Florida law 744.301(3) gives the rules for when parents may waive negligence liability for their children. The law says that guardians may waive and release the inherent risk in the activity, the failure to warn parents of the risk inherent with the activity, and the risk that another participant may act negligently towards the child. However, the Florida Supreme Court case Dyess v. Fields makes it clear that parents do not have the right to execute a release for negligent injury in a commercial context. If a child gets hurt at a business, like a trampoline park, they may still bring a negligence claim against the business.
In their decision in the Dyess case, the Florida Supreme Court said that parents aren’t in a position to decide for their children to waive negligence liability in a commercial context. The court says that parents can’t bear the burden of an injury and children are left to suffer if parents can’t provide what injured children may need. They say that businesses are in the best position to remedy unsafe conditions. The court says that companies should buy insurance policies to cover losses and raise their prices to compensate for the cost. The court says that public policy prefers to hold the business accountable instead of requiring injured children to rely on state assistance and their parents when they’re hurt because of the negligence of others.
To Be Enforceable, a Trampoline Park Waiver Must Be Clear and Unequivocal
A trampoline park waiver must be very clear to be enforceable. While you don’t necessarily have to see the word “negligence” in the waiver, the waiver must still make it very clear what claims you’re waiving to participate.
Too often, trampoline park operators try to cut corners, and they don’t work with attorneys to prepare their waivers. The result may be that you can bring a personal injury lawsuit if you’re hurt at the trampoline park. It’s important to speak with an injury attorney to examine the specific facts in your case.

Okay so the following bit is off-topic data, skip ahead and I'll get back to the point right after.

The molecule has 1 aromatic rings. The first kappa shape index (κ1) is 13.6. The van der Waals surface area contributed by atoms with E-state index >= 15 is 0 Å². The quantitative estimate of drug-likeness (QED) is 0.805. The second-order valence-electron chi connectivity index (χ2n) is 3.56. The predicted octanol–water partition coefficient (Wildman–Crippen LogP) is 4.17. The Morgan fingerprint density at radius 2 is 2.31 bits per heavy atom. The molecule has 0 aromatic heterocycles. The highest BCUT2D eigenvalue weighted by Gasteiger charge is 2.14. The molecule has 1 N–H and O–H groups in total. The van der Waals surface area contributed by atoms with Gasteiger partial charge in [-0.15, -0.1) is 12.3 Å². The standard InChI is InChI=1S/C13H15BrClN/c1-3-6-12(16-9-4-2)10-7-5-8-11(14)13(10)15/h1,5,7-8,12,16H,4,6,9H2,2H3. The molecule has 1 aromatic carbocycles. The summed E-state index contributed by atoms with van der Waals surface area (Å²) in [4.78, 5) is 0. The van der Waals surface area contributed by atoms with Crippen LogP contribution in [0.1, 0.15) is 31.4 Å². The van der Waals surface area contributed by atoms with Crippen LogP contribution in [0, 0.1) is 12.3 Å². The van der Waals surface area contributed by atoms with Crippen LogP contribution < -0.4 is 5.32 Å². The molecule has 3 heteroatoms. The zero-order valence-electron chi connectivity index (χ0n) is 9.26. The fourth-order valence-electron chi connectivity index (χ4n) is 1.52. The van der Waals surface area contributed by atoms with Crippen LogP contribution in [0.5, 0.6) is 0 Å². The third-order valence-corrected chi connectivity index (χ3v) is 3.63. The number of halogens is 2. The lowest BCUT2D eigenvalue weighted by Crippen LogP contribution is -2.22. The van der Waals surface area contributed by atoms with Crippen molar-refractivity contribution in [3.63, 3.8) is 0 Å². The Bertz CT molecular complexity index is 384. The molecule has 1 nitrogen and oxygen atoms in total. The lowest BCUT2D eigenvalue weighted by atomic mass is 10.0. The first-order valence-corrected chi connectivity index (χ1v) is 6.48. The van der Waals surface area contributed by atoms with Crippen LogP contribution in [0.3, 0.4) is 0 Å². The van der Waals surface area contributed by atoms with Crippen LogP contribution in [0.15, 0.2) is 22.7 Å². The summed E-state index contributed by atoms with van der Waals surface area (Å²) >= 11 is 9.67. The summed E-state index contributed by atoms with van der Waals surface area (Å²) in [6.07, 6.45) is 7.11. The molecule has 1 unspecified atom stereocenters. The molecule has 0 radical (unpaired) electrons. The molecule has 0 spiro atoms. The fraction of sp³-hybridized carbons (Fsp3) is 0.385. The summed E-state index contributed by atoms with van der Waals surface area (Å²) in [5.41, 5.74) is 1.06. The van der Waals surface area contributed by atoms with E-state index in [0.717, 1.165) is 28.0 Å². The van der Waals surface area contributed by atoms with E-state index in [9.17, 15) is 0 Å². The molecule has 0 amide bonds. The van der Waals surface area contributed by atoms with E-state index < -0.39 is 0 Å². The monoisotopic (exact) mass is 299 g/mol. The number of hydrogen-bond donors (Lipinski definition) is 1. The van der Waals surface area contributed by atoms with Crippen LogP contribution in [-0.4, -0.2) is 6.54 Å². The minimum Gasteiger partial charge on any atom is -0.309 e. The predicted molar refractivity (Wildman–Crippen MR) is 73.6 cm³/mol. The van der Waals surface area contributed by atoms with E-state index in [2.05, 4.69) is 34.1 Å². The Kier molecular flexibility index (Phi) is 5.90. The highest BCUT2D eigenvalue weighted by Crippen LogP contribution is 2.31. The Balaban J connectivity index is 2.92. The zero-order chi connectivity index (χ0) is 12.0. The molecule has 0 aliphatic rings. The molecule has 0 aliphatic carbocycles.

A Trampoline Park Waiver May Not Waive Intentional Harm
Although Florida law may allow an adult to waive a negligence claim against a trampoline park, you can’t waive liability for intentional harms. You may always bring a claim against someone who acts on purpose to cause injury. Public policy prevents people from being able to cause intentional harm without liability for their actions.
Miami Trampoline Park Injury Attorneys
Were you hurt in a trampoline park accident? Do you have questions about how liability waivers apply in trampoline park accidents? We’re Miami injury attorneys, and we can help. It’s important not to assume that signing a waiver prevents you from bringing a claim for recovery. We invite you to contact our attorneys to talk about your case and discuss your options for recovery. Your call is free and confidential. Call us today.
About the Author
Jack G. Bernstein, ESQ.
Jack Bernstein is a hard-working and highly motivated personal injury attorney in Miami, Florida with over three decades of experience. He is a strategist and idea person, with a genuine passion for helping his firm’s clients. If you’ve been injured, contact Jack Bernstein today for a free evaluation of your case.